If the at-fault driver’s insurance coverage or your UIM limits are not sufficient to compensate you for all of your damages, you do have the right to claim damages directly from the at-fault driver. Seldom is this an option we recommend. If the other driver does not have insurance, or has low limits, he or she probably does not have significant personal assets. I have learned my dad was right- “You can’t get blood out of a turnip”—meaning if people have no insurance, they almost always have no money or assets.
To summarize, when you file a personal injury lawsuit, you file a civil claim against the at-fault driver. By purchasing insurance, the at-fault driver is protected up to his policy limits. By purchasing UIM coverage, you have protected yourself. UIM coverage is one of the most important types of coverage you can buy to protect yourself. UIM coverage is relatively cheap, and the higher your UIM coverage, the more protected you will be if you suffer serious catastrophic injuries by an at-fault driver who does not have adequate coverage.
We Can Help Answer Any of Your Personal Injury Questions.
If you have any questions about your personal injury claims, contact me at 812-232-2000, or fill out a contact form at FleschnerLaw.com.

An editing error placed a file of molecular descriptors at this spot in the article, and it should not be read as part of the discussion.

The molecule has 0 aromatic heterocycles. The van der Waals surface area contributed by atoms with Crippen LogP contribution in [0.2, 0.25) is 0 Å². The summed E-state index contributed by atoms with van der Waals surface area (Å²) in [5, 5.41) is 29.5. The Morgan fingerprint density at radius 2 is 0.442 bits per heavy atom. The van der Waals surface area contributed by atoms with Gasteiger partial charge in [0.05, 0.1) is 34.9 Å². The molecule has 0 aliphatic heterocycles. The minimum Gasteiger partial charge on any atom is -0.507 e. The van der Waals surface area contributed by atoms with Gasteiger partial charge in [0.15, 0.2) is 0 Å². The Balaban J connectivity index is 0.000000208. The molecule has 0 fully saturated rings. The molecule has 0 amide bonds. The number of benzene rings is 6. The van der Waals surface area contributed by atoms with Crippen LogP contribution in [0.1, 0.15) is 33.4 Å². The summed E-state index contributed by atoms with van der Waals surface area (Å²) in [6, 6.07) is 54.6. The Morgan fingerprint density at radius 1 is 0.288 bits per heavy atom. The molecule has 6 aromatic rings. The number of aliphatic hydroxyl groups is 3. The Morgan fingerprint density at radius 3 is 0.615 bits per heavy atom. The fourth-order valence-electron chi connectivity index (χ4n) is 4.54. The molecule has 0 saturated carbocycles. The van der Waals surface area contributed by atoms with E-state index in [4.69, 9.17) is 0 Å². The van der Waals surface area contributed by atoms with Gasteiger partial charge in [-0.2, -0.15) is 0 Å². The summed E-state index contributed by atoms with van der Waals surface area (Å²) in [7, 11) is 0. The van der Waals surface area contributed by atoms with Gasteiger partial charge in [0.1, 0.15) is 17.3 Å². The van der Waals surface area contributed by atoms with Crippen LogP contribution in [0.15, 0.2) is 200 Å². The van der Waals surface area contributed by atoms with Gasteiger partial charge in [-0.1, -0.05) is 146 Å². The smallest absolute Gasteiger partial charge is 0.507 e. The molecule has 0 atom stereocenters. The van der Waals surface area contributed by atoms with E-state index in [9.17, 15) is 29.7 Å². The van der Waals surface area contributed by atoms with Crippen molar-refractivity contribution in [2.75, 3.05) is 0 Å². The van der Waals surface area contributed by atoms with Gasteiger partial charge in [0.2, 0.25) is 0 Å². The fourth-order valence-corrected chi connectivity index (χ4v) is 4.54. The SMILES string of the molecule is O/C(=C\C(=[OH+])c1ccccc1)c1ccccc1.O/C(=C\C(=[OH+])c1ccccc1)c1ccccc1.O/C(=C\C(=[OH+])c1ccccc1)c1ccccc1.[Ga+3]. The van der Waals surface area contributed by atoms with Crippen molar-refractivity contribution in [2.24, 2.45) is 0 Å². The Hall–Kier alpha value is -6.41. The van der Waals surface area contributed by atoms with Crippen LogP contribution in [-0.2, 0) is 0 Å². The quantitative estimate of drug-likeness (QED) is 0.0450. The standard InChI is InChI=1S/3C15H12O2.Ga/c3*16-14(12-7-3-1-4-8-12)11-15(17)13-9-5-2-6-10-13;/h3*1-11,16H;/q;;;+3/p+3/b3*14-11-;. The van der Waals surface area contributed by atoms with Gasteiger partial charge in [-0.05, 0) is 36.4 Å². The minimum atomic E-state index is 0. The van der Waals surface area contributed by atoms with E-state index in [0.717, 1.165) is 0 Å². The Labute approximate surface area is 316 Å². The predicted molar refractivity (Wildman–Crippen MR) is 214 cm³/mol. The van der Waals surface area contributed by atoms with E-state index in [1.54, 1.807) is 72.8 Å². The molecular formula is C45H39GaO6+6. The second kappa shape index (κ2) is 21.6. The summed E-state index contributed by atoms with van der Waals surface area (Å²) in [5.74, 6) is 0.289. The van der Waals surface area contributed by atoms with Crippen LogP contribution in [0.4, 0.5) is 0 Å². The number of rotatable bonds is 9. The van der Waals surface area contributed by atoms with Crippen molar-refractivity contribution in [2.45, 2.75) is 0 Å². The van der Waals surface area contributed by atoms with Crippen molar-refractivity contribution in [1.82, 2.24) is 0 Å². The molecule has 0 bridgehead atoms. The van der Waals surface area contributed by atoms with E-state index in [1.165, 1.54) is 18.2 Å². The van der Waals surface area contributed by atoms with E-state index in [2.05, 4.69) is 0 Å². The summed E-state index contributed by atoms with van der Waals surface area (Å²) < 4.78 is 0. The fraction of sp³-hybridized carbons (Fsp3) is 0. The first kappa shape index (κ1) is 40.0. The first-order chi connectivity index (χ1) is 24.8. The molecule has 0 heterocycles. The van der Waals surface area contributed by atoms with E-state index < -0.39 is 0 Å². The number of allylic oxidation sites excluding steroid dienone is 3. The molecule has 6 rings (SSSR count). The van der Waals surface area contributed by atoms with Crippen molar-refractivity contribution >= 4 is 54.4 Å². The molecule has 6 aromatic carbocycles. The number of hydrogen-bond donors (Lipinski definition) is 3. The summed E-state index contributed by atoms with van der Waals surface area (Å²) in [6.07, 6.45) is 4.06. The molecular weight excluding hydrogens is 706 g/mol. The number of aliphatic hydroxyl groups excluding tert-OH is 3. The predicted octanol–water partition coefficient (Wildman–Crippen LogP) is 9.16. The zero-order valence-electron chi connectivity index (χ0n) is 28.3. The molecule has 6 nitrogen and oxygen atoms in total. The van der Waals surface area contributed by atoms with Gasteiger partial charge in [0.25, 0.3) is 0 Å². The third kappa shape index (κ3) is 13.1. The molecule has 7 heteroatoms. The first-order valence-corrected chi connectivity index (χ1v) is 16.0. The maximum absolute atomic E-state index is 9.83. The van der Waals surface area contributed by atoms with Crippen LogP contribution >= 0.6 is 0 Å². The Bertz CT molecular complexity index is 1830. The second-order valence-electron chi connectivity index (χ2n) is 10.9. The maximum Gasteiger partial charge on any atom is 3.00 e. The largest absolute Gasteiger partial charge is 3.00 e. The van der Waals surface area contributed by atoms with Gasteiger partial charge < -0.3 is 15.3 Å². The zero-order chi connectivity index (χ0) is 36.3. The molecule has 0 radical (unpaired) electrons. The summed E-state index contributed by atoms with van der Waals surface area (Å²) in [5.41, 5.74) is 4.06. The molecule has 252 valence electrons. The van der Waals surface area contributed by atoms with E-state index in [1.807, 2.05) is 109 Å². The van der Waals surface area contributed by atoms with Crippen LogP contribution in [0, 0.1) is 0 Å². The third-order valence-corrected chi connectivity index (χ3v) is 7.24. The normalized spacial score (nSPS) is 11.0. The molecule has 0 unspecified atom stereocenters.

Our law firm handles car accident, truck accident, motorcycle accident, slip and fall, dog bite, product injury, wrongful death, and social security disability cases. To see a full list of cases, go to FleschnerLaw.com and click on “Cases We Handle.” Even if you have a case we normally do not handle, call us. We have a Referral Department that can help find an attorney to represent you.
December 11th, 2008|
December 11, 2008
According to police, the driver of an Explorer was traveling westbound when he lost control of his vehicle and hit a vehicle traveling eastbound causing this Cincinnati car accident.
Police believe the Ohio auto accident was caused by slick road conditions. Both drivers were taken to the hospital to be treated for non-life threatening injuries following the Cincinnati car accident.
The Cincinnati auto accident lawyers at Fleschner, Stark, Tanoos & Newlin can help if you have been injured in an Ohio car accident.
December 9th, 2008|
December 9, 2008
According to police, a Ford Thunderbird was headed west on Morse Road when it crossed the center line, clipped another vehicle, and then crashed head on into a BMW.
The driver of the BMW died at Ohio State University Medical Center following the Columbus auto accident. A female passenger in the Thunderbird also died at a hospital following the Columbus car accident.
An initial report said that the driver of the Thunderbird was a young man. He was charged with speeding and driving without a license. He later said it was his father that had been driving the vehicle. This Columbus auto accident is still under investigation.